In the mid-sixties, Saadi AIKaabi (b. 1937) introduced the use of aesthetic moods of which abstract components overlapped forming signals of a desert reality. He achieved this by creating a new structure as a material giving the surface of the painting principal
values in the process of building the painting, an approach that, at the time, had not been witnessed by the Iraqi art scene previously.
His abstraction evoked local values that grasped the attention of contemporary viewers
despite their economy of chromatics. With his ventures to enhance the surface of the painting with a mix of rather secret substances, Saadi enriched the subject of the desert in a way that had not been explored by any other Iraqi artist.
This subject has achieved special attention over the commonly prevailing topics related to village scenes, farmers' climates, and other abstractions which have the same global effects. In the beginning of the 1970s, same people with illusionary representations started to crop up every once in a while, and had, soon afterwards, obvious contributions relevant tothe artistic creation, presences one cannot easily overlook. With the deepening of this phenomenon, calligraphic components started to appear in some parts of the painting, and seemed in the beginning to have more of an aesthetic purpose than of an artistic one. Years after, Saadi continued to maintain the same combinations for his colors. He did however try to let his components take their shape from personifying sets, acting as the lifeblood and the starting point of the wandering eye inspecting such shapes.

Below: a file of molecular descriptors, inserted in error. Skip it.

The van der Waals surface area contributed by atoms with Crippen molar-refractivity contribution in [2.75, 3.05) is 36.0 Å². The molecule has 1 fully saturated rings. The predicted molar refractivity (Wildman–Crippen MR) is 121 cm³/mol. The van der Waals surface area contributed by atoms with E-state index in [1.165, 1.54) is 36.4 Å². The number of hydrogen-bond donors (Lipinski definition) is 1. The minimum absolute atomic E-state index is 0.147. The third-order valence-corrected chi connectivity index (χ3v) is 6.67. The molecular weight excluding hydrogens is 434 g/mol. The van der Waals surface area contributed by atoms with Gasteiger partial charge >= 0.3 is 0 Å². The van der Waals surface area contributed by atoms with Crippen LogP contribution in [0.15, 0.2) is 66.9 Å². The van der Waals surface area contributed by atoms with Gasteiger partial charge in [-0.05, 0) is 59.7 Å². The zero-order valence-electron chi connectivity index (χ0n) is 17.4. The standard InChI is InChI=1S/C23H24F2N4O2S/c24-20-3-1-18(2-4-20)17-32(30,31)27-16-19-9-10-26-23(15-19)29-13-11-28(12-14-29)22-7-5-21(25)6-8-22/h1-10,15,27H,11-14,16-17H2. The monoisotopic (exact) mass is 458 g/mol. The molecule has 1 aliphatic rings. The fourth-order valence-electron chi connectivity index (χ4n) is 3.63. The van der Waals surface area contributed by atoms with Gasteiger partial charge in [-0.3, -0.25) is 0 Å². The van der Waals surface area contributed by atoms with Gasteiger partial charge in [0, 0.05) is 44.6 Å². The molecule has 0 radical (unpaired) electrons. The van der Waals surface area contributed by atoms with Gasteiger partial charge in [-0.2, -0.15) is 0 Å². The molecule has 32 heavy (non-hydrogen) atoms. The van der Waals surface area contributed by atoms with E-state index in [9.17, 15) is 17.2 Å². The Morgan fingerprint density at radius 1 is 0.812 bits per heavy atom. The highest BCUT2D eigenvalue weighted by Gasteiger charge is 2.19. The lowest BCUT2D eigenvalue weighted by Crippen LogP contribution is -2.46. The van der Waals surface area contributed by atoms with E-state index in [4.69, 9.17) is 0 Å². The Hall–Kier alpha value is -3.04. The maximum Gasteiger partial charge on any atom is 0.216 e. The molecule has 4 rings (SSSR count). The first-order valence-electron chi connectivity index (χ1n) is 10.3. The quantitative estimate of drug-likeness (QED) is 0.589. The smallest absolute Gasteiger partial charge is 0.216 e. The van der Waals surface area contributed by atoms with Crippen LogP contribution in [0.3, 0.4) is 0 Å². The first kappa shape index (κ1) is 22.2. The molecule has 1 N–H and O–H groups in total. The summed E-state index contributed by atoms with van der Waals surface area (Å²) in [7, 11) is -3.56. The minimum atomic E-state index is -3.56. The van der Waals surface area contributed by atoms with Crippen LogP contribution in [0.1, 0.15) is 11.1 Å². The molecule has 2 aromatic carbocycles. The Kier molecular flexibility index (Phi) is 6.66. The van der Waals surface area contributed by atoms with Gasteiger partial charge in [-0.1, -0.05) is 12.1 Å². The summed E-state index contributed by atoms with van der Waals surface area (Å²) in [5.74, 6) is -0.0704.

Several years later, Saadi researched the artistic heritage that pervaded his early
thoughts, and remained partial to creating works with a reductive palette, thus, evoking a rich interpretive power and a wider space for the explanation of his works. At the same time, such an approach brought him distinctiveness in the Iraqi experience.